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COVID-19 Cases Spike In Texas, Florida, And Arizona After Re-opening

Government officials have a precarious tightrope to walk regarding the coronavirus pandemic. Shutting down an economy is not an easy thing to do, but the consequences of letting a deadly virus run rampant were unacceptable. One study has shown that shutting down and restricting people's movement as much as possible was the right choice, and likely prevented at least 60 million infections just in the U.S.

Nevertheless, after six weeks of shutdown, many states were eager to get people back to work and started making plans to re-open businesses as much as possible. Although public health officials worried that states might be re-opening too soon, many forged ahead all the same. Now, just a couple of weeks after the Memorial Day long weekend, it looks like the public health officials were right to worry.

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Even as New York, once the epicenter of the global COVID-19 pandemic, reported no deaths from the disease for the first time since March, case numbers in the U.S. continued to rise.

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According to Johns Hopkins data, the U.S. has surpassed two million confirmed cases and 113,000 known deaths from the disease, so despite New York's good news, the pandemic has not gone away. If anything, data suggests it's shifting south and west as states that appeared to have flattened their curves now report significant numbers of new infections. In fact, almost half of states have reported that their case numbers are rising, the Associated Press reported.

Among the most troubling are Arizona, Florida, and Texas.

Arizona's stay-at-home order ended May 15, but social distancing guidelines were still emphasized.

Nevertheless, the state has seen a 300% increase in infections since May 1, CNBC reported. Although testing has ramped up, the proportion of tests coming back positive has also increased. Over seven days in early June, the state averaged more than 1,000 new cases per day.

Arizona is reportedly at 84% of its hospital capacity and 78% of its ICU capacity. At a press conference, Governor Doug Ducey stressed that the state has a surge capacity of 2,600 extra beds and 600 ICU beds if needed.

Case numbers and hospitalizations have been trending upwards in Texas since the end of May as well.

In early June, Texas started seeing new records set in terms of number of new cases per day, setting a new high on June 11 with more than 2,500 new cases confirmed, and the state has reported a 42% increase in hospitalizations due to the disease since Memorial Day, the Texas Tribune.

A spokesperson for Governor Greg Abbott assured that the state has enough hospital beds, with 13,600 still open. "Every Texan who needs access to a hospital bed will have access to a hospital bed," the spokesperson told the Tribune.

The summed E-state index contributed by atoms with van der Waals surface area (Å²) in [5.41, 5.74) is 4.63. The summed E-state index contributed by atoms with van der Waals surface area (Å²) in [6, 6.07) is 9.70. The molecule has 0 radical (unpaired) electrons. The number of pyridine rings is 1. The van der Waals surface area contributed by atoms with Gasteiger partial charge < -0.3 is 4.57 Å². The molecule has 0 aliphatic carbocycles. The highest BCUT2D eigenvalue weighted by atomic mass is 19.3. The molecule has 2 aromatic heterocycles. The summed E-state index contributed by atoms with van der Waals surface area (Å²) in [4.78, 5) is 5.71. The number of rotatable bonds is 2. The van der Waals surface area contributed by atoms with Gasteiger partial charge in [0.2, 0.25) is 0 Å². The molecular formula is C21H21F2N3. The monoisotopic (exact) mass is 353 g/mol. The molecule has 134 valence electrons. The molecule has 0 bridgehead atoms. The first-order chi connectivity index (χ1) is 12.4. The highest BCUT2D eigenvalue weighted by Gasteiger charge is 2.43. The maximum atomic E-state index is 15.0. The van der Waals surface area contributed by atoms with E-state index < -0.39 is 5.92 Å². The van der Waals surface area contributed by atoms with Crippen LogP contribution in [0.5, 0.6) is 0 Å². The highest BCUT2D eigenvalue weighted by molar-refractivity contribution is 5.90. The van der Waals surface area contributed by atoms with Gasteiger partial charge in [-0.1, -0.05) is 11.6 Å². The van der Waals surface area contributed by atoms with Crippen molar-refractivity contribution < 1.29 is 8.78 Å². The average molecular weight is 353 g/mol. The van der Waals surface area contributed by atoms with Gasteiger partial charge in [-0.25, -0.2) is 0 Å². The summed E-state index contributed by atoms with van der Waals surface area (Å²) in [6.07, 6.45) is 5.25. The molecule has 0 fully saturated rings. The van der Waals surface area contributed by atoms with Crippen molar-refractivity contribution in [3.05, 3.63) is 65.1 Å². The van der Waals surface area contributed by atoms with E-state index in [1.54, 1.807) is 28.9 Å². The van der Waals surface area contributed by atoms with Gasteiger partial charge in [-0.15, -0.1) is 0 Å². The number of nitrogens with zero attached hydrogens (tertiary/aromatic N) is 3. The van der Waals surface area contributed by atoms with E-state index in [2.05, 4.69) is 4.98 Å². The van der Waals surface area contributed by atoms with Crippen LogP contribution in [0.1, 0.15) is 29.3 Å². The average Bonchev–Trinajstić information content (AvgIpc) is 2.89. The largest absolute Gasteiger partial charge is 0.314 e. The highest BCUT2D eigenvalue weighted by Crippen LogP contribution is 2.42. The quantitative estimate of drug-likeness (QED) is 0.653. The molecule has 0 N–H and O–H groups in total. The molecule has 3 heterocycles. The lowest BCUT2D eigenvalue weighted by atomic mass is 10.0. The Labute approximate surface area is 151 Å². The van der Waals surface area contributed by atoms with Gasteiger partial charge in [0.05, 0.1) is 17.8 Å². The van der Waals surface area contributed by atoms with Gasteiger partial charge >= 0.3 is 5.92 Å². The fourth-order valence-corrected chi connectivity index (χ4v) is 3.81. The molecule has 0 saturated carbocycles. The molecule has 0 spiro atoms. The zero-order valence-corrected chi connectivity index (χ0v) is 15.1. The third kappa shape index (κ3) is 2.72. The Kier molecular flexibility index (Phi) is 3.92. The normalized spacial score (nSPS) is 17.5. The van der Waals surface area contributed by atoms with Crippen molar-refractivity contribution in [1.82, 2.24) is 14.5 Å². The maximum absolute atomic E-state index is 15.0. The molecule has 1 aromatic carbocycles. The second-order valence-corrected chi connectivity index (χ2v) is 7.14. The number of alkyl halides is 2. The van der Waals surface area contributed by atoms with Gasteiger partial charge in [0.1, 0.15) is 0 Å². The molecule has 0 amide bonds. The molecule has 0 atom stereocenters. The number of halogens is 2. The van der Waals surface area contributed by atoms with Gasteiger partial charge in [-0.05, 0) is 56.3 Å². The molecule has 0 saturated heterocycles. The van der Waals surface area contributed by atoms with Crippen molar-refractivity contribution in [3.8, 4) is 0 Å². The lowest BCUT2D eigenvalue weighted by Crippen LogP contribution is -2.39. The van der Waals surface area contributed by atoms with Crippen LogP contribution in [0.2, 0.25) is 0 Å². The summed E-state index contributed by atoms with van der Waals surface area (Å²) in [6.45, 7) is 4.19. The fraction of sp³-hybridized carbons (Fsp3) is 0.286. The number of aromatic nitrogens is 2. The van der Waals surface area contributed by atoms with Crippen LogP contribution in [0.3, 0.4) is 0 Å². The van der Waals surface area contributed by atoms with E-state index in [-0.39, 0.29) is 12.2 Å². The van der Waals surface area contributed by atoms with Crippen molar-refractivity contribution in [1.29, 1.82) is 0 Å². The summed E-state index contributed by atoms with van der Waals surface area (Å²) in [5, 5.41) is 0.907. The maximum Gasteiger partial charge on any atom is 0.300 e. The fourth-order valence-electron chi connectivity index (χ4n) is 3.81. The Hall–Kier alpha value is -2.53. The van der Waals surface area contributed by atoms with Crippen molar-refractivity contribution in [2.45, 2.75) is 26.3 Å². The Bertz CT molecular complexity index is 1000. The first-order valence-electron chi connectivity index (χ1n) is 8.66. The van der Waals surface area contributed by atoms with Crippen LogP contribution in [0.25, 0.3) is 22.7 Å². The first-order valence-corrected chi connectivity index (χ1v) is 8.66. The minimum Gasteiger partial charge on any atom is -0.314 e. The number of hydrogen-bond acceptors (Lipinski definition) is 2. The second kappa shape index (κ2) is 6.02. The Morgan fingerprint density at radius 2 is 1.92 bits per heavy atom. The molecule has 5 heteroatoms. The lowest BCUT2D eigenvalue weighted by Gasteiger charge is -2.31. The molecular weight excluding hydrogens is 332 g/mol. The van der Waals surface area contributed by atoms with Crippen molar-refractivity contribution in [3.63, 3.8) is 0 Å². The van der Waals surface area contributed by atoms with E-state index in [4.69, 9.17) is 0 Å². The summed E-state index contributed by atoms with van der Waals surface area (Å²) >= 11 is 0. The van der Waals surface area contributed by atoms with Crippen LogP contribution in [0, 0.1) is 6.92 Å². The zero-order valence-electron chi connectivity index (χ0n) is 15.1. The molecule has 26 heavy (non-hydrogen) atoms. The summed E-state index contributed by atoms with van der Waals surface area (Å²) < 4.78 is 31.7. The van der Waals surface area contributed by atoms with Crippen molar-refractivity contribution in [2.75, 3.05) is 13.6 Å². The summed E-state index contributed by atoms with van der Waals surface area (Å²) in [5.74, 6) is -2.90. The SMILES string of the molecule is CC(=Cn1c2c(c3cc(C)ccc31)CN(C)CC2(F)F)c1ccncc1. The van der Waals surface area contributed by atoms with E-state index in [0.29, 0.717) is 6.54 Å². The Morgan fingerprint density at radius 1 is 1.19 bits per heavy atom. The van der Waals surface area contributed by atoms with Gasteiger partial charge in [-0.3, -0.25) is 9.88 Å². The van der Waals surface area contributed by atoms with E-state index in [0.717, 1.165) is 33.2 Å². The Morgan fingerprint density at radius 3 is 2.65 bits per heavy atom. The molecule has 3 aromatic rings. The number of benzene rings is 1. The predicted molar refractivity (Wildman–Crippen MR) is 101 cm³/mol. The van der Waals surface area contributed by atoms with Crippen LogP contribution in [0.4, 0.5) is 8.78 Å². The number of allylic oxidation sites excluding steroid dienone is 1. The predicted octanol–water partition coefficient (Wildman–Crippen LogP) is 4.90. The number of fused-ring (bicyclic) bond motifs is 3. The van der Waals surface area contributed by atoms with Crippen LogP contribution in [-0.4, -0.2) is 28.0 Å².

Florida, meanwhile, has also seen a spike in COVID-19 cases.

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As furloughed workers started returning to the state's many theme parks, Florida reported a record 1,698 new cases on June 11, bringing the total to more than 69,000 cases and 2,848 deaths, ClickOrlando reported.

"This is a big deal. And it’s getting worse. We were so close to zero. Close. And then we started opening up, which we should," said Seminole County Medical Director Dr. Todd Husty at a press conference, as he underscored the need to continue with social distancing, hand washing, and mask wearing.

Rising case numbers in other states have their governors re-thinking their re-opening plans.

Oregon Governor Kate Brown announced a pause on her state's re-opening plan due to increasing case numbers, and North Carolina's public health officials stated that stay-at-home orders could be re-instituted there.

"If we need to go back to stay-at-home [orders], we will," Mandy Cohen, secretary of the North Carolina Department of Health and Human Services, told NPR. "I hope we don't have to. I think there are things we can do before we have to get there, but yes, we are concerned."

The common theme from public health officials has been the need to continue acting responsibly as states re-open.

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In Arizona, Dr. Farshad Marvasti, the University of Arizona College of Medicine director of public health and prevention, said that it all comes down to personal choices.

"It’s not a question of whether we should’ve reopened when we did or not. It’s how we did in terms of the behavior of individuals," he told CNBC. "Most folks have been out and about in close spaces, including nightclubs, bars, malls, restaurants without any mask-wearing, and I think that’s a big contributor to what’s going on."

The message was the same from officials in Florida, too.

"The virus is still in our community, it still can be spread from person to person and people who have underlying health conditions and who are elderly certainly can suffer complications and even die from this virus," Florida Department of Health in Seminole Health Officer Donna Walsh said, according to ClickOrlando.

"The message has not changed. We just need to continue to take those precautions and protect each other."

h/t: CNBC, The Texas Tribune, ClickOrlando, AP News, NPR